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  5. "Ils ne mangent pas de sandwi…

"Ils ne mangent pas de sandwichs au bar."

Translation:They do not eat sandwiches in the bar.

February 13, 2013



The singular and plural sound the same so they should specify which one they want or else accept both. Using the singular is not wrong here.


Still not accepted. I wrote il ne mange pas de sandwich au bar.


Il ne mange pas de sandwichs au bar is accepted. For negation, it needs to be plural sandwiches even if the he is singular.


Can you clarify more? Why is it necessary to use plural on negation?


It could have been singular or plural, but in this sentence it was plural. But had it been singular, it would have been "un sandwich."


Woah! Thank you very much. Your explanation is excellent: direct, efficient, and expanded my mind!


My understanding of the French thought process is that plural is used to convey that no sandwiches/not any sandwiches are consumed. It's not merely denial of one single sandwich.


Impossible to hear That THIS is plural


Its not in the hearing. There are no sandwiches (plural). The 'de' is used in the negative, but the plural is implied, because "there are no more" OF THEM (plural). In the singular it is the same, because "He doesn't eat "sandwiches" at the bar, NOT "He doesn;t eat sandwich at the bar."


My grammar book agrees: 'The partitive article is replaced by de or d' in negative expressions (with minor exceptions).' Example: Je n'ai pas de verres. The de is followed by plurals, as Jonc967 says. So once (or if) we hear n' ... pas de, we are supposed to know that sandwiches is plural.


In your sentence above, replace "glasses" with "bread".........not all negatives are plural


But bread is both singular and plural. Seems after de you go for plural and bread does not contradict this!?


Bread is singular. (in English)


The hints on mouseover afford a good deal of funny solutions. Why not, say, sea bass sandwiches... oops! with sea bass as an ingredient?


I struggled with this one. coudn't hear the plural of mange or the plural of sandwich


That would be because "mange" and "mangent" (and "manges"!) are all said the same. And the same for "sandwich" versus "sandwichs". Often you can use the articles and pronouns to help you along, but not always. This is one of the "not always" cases. :/


Surely since the singular and plural versions of this sentence are homophones, either should be accepted? How else would you say "He's not eating a sandwich in the bar"?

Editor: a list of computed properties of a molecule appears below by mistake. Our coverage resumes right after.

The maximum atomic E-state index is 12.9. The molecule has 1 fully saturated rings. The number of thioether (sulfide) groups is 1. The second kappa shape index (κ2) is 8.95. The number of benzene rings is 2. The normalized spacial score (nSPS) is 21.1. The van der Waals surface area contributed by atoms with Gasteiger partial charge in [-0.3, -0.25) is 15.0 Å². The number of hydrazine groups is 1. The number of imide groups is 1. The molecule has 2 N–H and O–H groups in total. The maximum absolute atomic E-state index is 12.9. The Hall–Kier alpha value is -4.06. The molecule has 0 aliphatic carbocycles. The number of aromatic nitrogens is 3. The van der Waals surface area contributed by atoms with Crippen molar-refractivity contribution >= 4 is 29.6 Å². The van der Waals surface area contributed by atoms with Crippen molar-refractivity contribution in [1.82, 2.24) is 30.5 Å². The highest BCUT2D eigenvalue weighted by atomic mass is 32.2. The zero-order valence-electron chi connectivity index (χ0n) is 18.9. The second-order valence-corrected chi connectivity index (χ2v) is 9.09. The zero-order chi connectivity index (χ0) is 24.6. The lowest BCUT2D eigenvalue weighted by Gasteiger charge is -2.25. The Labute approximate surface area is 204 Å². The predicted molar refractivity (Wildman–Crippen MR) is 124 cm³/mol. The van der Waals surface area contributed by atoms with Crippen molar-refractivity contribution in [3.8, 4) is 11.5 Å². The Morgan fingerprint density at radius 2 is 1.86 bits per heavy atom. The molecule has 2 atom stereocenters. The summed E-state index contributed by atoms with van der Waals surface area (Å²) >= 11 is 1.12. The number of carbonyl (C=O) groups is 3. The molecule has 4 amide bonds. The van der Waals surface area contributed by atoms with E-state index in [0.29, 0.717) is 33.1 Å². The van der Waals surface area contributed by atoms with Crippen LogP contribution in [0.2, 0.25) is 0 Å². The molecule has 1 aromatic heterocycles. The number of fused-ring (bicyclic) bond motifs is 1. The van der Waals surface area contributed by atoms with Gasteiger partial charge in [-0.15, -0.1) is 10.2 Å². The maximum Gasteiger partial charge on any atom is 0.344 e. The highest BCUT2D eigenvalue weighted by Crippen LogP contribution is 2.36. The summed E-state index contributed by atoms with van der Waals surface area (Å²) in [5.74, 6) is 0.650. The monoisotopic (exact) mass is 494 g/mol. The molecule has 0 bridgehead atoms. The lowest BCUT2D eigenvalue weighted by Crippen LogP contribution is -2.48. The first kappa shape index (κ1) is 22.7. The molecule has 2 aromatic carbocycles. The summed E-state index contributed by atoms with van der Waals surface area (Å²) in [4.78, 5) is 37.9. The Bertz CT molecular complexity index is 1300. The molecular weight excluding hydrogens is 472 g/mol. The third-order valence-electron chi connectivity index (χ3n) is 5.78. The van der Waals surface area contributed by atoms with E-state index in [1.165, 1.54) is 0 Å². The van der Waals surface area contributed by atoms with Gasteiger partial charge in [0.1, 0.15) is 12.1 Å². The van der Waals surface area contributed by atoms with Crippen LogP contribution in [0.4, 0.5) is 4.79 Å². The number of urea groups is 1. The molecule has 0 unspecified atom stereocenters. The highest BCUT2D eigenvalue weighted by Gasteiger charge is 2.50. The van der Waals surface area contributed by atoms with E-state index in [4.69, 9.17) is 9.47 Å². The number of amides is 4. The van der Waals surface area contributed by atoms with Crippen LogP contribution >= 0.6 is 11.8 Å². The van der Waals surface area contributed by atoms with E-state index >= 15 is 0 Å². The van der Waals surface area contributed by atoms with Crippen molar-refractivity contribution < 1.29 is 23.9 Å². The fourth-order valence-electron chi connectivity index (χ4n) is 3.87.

why is it not "they dont eat sandwiches at the bar?" why does it have to include "any"


it is not necessary to include 'any'


To audio in French, it is impossible to know if this sentence is singular or plural. Both versions should be accepted.

[deactivated user]

    IL or ils, sound the same, why is the singular "he" not accepted?


    In English, it is correct to say, "He does not eat sandwiches in the bar." as well as singular sandwich. There is absolutely no way one can distinguish if this should be Ils or Il. Both should be marked correct!


    I agree entirely that it is totally impossible to hear whether the sound is singular or plural. This often happens


    Is it the case that when you say "pas de [qch]" the noun should always be plural? For example, here, the correct answer is "... pas de sandwichs" rather than "... pas de sandwich".


    No. Il n'y a pas de Lait..... There is no milk.....


    But milk like sheep is both singular and plural. Not so with sandwich/s


    Milk is an uncountable noun, which makes it singular. (in English)


    In a negative you do need to change un and une to de, but you don't change the noun from singular to plural.

    • Il a un sandwich.
    • Il n'a pas de sandwich.

    At any rate, I find many samples of singular negative phrases like those here:



    i have no idea from anything I hear that it is plural


    If he were not eating a single sandwich we should see "Il ne mange pas un sandwich au bar", surely? Which, of course, would then be clearly distinguishable from de sandwichs (sandwiches).


    Surely one person could be eating more than one sandwich. Ambiguous when you can't hear the endings of the words.


    Is the correct construction "de" rather than "des" because it follows a negative?


    Why is the translation 'in the bar'. Shouldn't it be 'at the bar'? Wouldn't dans le bar fit better for in the bar?


    You're being too literal. Languages don't translate that cleanly.


    Does French distinguish between eating at the bar (i.e, standing at the counter/au comptoir) and eating in the bar (i.e. at a table)? It makes a difference as sitting at a table used to cost more than slumming it at the counter. (Does it still?)


    I do not understand the purpose of this sentence. You need to have a degree in French to understand it. This is not for beginners. I will have forgotten the message by morning. I do know that I will never tell anyone that "They do not eat sandwiches in the bar".


    It's two months since you wrote this and you have a nice streak. I bet this sentence is no longer difficult for you.

    • 1499

    Question: the sandwiches are often served in smaller pieces than a whole one. How do we say this in French, using singular or plural?


    This is a moment when French drives me crazy....


    I don't understand why it cannot be "il ne mange pas du sandwich au bar" to mean "He is not eating the sandwich at the bar"

    Et, il ne me permet pas de faire du rapport, non plus.

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